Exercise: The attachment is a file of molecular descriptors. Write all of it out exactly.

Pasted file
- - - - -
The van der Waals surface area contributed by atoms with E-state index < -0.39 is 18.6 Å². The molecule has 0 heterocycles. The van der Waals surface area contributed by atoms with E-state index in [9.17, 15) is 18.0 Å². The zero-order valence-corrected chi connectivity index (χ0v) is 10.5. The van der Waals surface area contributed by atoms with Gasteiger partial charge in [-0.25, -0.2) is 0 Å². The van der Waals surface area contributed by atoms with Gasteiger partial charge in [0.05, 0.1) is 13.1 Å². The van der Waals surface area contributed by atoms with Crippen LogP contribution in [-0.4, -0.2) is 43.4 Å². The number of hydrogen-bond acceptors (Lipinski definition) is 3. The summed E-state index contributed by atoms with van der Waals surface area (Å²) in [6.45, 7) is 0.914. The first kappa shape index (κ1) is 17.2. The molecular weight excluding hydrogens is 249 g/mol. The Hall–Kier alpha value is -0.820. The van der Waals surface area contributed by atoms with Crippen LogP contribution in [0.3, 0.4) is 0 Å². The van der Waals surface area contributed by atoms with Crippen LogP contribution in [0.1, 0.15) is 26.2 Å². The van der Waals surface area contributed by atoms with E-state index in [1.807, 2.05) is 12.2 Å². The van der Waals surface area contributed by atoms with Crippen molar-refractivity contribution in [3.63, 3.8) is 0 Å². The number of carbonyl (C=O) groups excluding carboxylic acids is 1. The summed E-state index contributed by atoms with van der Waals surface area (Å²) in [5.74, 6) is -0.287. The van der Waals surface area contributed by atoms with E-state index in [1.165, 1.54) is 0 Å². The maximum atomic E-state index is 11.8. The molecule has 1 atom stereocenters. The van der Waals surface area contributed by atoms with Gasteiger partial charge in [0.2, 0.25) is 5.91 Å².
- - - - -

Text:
The van der Waals surface area contributed by atoms with E-state index < -0.39 is 18.6 Å². The molecule has 0 heterocycles. The van der Waals surface area contributed by atoms with E-state index in [9.17, 15) is 18.0 Å². The zero-order valence-corrected chi connectivity index (χ0v) is 10.5. The van der Waals surface area contributed by atoms with Gasteiger partial charge in [-0.25, -0.2) is 0 Å². The van der Waals surface area contributed by atoms with Gasteiger partial charge in [0.05, 0.1) is 13.1 Å². The van der Waals surface area contributed by atoms with Crippen LogP contribution in [-0.4, -0.2) is 43.4 Å². The number of hydrogen-bond acceptors (Lipinski definition) is 3. The summed E-state index contributed by atoms with van der Waals surface area (Å²) in [6.45, 7) is 0.914. The first kappa shape index (κ1) is 17.2. The molecular weight excluding hydrogens is 249 g/mol. The Hall–Kier alpha value is -0.820. The van der Waals surface area contributed by atoms with Crippen LogP contribution in [0.3, 0.4) is 0 Å². The van der Waals surface area contributed by atoms with Crippen LogP contribution in [0.1, 0.15) is 26.2 Å². The van der Waals surface area contributed by atoms with E-state index in [1.807, 2.05) is 12.2 Å². The van der Waals surface area contributed by atoms with Crippen molar-refractivity contribution in [3.63, 3.8) is 0 Å². The number of carbonyl (C=O) groups excluding carboxylic acids is 1. The summed E-state index contributed by atoms with van der Waals surface area (Å²) in [5.74, 6) is -0.287. The van der Waals surface area contributed by atoms with E-state index in [1.165, 1.54) is 0 Å². The maximum atomic E-state index is 11.8. The molecule has 1 atom stereocenters. The van der Waals surface area contributed by atoms with Gasteiger partial charge in [0.2, 0.25) is 5.91 Å².